Brexit in the Supreme Court – here’s what it all means

The biggest case in supreme court history. PA/Paul Rogers

The UK supreme court is hearing argument in one of the most important cases to be decided by British judges.

Miller v Secretary of State for Exiting the European Union concerns the question of whether the British government can begin Brexit negotiations without the consent of parliament. This is a legal question that does not involve the judges deciding on the merits of Brexit.

The government lost the case in the high court, a decision which threatened to derail its plan to trigger Article 50 by March 2017. Now it is appealing the decision in the supreme court.

The key legal argument

The government says it doesn’t need parliament’s approval to trigger Article 50 because it can use prerogative power to withdraw from international treaties, including the EU. These powers are remnants of ancient crown powers which have been largely replaced by legal powers based on acts of parliament. It can still use the prerogative to conduct international relations, including entering into or withdrawing from treaties – but there are important limits.

The respondents in the supreme court case (who were the claimants in the original high court case) say that Article 50 would, once triggered, inevitably alter domestic law and remove peoples’ rights. They say the government can’t use prerogative power to change domestic law or nullify rights unless this is expressly permitted by an act of parliament. They argue that since this permission has not been given, the prerogative cannot be used to trigger Article 50.

Gina Miller after her high court victory. PA

In a massive blow to the government, the high court agreed with these arguments. Now, the government will argue in front of the supreme court that it was wrong to do so. It will claim that the High Court paid too little attention to the referendum result. It will also argue that parliament accepts that the executive can use prerogative power to withdraw from the EU.

At this point, we must get a bit technical. The government will argue that the high court misinterpreted the 1972 European Communities Act (ECA) and later legislation relating to the EU when it made its ruling. It will say that when parliament enacted the ECA to implement treaty rights into domestic law it did not intend to limit the government’s ability to use its prerogative power to enter into or withdraw from treaties, or to alter the UK’s treaty obligations.

Had parliament intended this, it would have been clear from the wording of the legislation, the government will argue. In fact, it says, the wording shows the reverse. The ECA gives effect to rights “existing from time to time under the treaties”. This wording recognises that treaty rights may change over time and be removed by the exercise of prerogative powers. The ECA, the argument goes, is therefore not inconsistent with the exercise of prerogative power to alter the UK’s treaty obligations by triggering Article 50.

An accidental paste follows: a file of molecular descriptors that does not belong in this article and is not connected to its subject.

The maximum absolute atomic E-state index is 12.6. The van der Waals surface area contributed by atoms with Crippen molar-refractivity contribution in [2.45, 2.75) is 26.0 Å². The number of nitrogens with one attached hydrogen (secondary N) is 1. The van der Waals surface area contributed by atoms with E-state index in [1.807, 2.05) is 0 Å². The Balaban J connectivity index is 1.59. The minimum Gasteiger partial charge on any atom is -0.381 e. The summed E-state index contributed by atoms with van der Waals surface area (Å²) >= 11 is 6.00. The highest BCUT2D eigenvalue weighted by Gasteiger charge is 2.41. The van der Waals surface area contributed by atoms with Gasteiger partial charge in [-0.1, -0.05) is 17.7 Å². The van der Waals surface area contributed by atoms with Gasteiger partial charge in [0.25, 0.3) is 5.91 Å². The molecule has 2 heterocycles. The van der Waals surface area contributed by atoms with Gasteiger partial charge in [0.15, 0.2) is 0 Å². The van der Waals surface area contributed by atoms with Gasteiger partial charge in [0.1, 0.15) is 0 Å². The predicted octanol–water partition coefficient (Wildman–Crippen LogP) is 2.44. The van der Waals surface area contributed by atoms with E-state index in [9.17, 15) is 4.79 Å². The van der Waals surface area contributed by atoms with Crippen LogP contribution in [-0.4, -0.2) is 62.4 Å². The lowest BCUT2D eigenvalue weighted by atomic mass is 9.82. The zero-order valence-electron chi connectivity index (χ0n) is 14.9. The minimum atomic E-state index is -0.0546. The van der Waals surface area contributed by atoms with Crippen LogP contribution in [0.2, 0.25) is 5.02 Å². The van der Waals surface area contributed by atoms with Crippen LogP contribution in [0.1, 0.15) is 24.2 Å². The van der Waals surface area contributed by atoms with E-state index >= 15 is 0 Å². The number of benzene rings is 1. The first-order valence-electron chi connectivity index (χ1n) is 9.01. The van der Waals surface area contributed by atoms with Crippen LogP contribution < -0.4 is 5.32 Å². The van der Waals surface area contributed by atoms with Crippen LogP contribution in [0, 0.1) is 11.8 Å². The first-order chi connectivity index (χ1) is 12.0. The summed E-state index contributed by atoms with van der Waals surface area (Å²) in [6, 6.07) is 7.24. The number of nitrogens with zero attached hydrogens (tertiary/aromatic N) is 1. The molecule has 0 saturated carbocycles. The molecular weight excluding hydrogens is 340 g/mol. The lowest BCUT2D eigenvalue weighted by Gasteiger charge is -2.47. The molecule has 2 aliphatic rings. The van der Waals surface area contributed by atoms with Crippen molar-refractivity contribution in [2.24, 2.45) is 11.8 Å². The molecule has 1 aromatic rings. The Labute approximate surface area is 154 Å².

Delaying Brexit?

It’s important to note that the government agrees with the respondents that once Article 50 has been triggered it will inevitably lead to the UK leaving the EU. Had it argued that Article 50 notice could be withdrawn at a later stage – such as if Brexit negotiations proved unsatisfactory – it would have significantly weakened the respondents’ case that using the prerogative to trigger Article 50 would inevitably affect rights.

But disagreeing on this point would have been politically unacceptable for the government. It would open up a whole new discussion about what Article 50 actually means and might, in turn, mean asking for clarification from the Court of Justice of the European Union. This could delay Brexit.

That would be bad enough, but having to seek a ruling from the European court would be deeply embarrassing for the government, given the current climate. That said, it’s still possible that the supreme court will think it necessary to ask the ECJ for a ruling on the meaning of Article 50.

It’s never easy to predict how top courts will decide. Here, there are particular challenges, not least because for the first time, due to the unusual importance of the case, all 11 serving Supreme Court Judges are sitting. That all 11 will have to decide reduces the possibility of unanimity. It also increases the likelihood that we will see different approaches, even among judges who agree about the result.

If the government loses it will probably put a bill to parliament seeking to authorise giving notice under Article 50. At that point, attention will focus on the numbers in the House of Commons who are willing to support the bill – and on the House of Lords, which can be less predictable and has the potential to delay, if not to derail the government’s Brexit project.

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